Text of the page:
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Friday, May 24, 2024

If this was Liverpool’s last great game under Jurgen Klopp, it told the story of his thrilling era

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Eight and a half years after Jurgen Klopp’s reign began against Tottenham, five years after it peaked in a Champions League final against them, Spurs may prove a final example of what made it great and why Anfield will mourn the German. An action-packed affair – like many a game this season, some of the drama stemmed from Liverpool’s defensive frailties – contained irrepressible pressing, irresistible attacking football, a goal and two assists from a rampant and recalled Mohamed Salah: Liverpool’s only regret could be that it came now and not a few weeks earlier. If it was too late for the title race, it was too good for Tottenham.

Klopp probably didn’t borrow one of Sir Alex Ferguson’s more infamous team talks – “lads, it’s Tottenham” – but he could have done. Wretched and regressing, they were execrable for 70 minutes and conceded four goals in suffering a fourth consecutive defeat. This is their worst run for 20 years and a side who faced Liverpool in a Champions League final almost certainly won’t be in the same European competition next season. If Aston Villa’s defeat at Brighton opened the door for Spurs, they shut it themselves. Their two-goal comeback became a postscript and was an indictment of their earlier efforts.

Or lack of them. Destined to finish third, Liverpool had less to play for but showed more motivation, Klopp’s vow to enjoy his last three games facilitated by the enthusiasm of his players. With Anfield chorusing about Klopp and shots raining in, it offered a snapshot of his tenure.

Mohamed Salah heads Liverpool in front (Liverpool FC/Getty)

And the greatest player of the Klopp years provided more nostalgia, especially if it proves Salah’s penultimate match at Anfield, as well as Klopp’s. The touchline tiff at West Ham was consigned to the past, the bickering pair of manager and forward patching up a profitable alliance. Salah duly scored his 211th goal for Klopp; no one has got more and, presumably, no one ever will. If he had spoken, he said at West Ham, there would be fire. When he played, he had an incendiary effect. Salah was fired up and fantastic. In the second half, he was upstaged by a younger left-footer, as Harvey Elliott first set up a goal and then scored one; when Liverpool allowed Tottenham to strike twice in swift succession, that assumed a new significance.

An untidy ending illustrated that Liverpool have not been secure enough defensively to become champions. A terrific first 70 minutes offered a truer representation of the Klopp era than Anfield’s previous two games, which Liverpool had lost without scoring. Salah’s drought had been uncharacteristic. His first goal in open play for nine matches arrived early and could have come sooner.

Ange Postecoglou is struggling to get anything out of his players (EPA)

He hit the bar in outrageous, if unintentional, fashion with an outside-of-the-foot cross. He had a shot parried before Elliott’s rebound was cleared off the line by Cristian Romero. But Salah’s propensity to steal in unmarked at the far post was apparent again when he met Cody Gakpo’s deep cross. Guglielmo Vicario got a hand to his header but the ball went in anyway. Salah probably ought to have had a second later but Emerson Royal, his immediate opponent, was out of position throughout, outclassed and eventually replaced by Oliver Skipp, a midfielder parachuted in at left-back.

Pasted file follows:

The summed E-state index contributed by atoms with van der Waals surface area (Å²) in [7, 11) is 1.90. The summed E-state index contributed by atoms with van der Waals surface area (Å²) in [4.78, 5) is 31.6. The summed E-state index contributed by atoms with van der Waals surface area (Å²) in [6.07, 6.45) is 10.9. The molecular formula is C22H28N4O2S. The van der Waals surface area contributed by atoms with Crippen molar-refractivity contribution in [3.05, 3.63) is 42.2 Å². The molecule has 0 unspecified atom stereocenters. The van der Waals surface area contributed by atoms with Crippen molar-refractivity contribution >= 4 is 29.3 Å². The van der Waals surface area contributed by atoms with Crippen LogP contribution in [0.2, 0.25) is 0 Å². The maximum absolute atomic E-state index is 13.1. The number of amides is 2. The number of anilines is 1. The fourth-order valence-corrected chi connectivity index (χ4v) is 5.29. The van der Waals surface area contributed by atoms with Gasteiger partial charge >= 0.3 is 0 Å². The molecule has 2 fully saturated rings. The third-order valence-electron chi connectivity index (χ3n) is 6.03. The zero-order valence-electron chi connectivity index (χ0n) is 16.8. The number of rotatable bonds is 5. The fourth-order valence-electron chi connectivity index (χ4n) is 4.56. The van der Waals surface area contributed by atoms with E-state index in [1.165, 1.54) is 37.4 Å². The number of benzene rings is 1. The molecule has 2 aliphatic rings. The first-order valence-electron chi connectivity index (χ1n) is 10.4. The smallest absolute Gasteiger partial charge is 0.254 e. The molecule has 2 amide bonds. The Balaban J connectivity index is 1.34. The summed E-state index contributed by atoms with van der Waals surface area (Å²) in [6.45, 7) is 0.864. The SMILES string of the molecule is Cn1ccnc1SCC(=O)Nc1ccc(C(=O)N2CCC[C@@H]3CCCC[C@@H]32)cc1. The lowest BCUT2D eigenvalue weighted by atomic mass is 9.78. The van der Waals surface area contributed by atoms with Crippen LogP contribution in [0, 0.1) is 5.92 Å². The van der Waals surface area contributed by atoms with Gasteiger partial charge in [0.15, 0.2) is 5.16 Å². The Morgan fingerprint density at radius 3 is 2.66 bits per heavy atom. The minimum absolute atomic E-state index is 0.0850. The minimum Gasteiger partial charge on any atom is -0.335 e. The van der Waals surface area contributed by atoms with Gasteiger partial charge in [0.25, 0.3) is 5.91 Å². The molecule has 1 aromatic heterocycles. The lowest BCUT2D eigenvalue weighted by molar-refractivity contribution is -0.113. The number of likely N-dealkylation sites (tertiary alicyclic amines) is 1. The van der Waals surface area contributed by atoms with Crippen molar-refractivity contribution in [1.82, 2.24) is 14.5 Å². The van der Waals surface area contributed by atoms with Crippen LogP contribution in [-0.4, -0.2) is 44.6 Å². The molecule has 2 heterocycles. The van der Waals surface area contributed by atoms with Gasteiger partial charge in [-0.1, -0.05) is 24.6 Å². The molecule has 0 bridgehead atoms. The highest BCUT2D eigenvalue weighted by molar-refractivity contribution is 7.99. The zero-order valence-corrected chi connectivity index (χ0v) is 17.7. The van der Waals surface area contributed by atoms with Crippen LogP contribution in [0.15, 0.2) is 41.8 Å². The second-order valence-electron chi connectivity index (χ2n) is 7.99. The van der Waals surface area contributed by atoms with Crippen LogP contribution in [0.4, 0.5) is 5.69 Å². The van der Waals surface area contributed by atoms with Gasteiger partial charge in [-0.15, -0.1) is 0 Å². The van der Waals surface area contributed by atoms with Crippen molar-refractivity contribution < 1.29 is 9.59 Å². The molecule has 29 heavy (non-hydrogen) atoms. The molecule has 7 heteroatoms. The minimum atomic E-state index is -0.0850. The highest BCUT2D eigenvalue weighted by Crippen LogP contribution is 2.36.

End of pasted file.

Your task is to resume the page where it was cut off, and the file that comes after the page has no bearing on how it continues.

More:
In contrast, Liverpool’s left-back was a specialist and superb. Andy Robertson’s goal was merited. Arguably their best player in recent weeks and, after Salah, their most dynamic in the first half, he tapped in the rebound after the Egyptian had a close-range shot blocked by Vicario. Robertson was alone in reacting, the Tottenham defence performing their impression of mannequins.

Harvey Elliott fires home Liverpool’s fourth goal (Liverpool FC/Getty)

The half-time shot count was 12-1; not quite the 15-0 Liverpool had at Old Trafford, but one-sided nonetheless. This time, though, Liverpool built a two-goal lead. They doubled it, too. Gakpo’s movement was terrific and he timed a burst into the box to head in a cross from the excellent Elliott. The midfielder then arrowed a 25-yard shot into the top corner.

It took Tottenham’s tally to 13 goals conceded in four games; if benching James Maddison, for the second time in four days, was supposed to give Spurs more energy, it backfired. They were overrun.

Richarlison turns in Tottenham’s first goal (AP)

Ange Postecoglou, the unhappiest Liverpool supporter inside Anfield, made a belated impact with a triple change. In particular, the introduction of a former Everton forward did, with Richarlison offering a menace Spurs had lacked until then. The substitute converted Brennan Johnson’s cross. Then Heung-Min Son, who never gave up, sidefooted in from Richarlison’s pass. One Brazilian was forced to make a fine save from another, Alisson denying Richarlison, to prevent it from becoming 4-3.

Then Salah and the substitute Darwin Nunez almost made it five. Klopp’s Liverpool have offered entertainment in abundance, sometimes with a sense of jeopardy, providing the sense anything could happen. The unpredictability and the excitement, as much as the excellence, will be missed.

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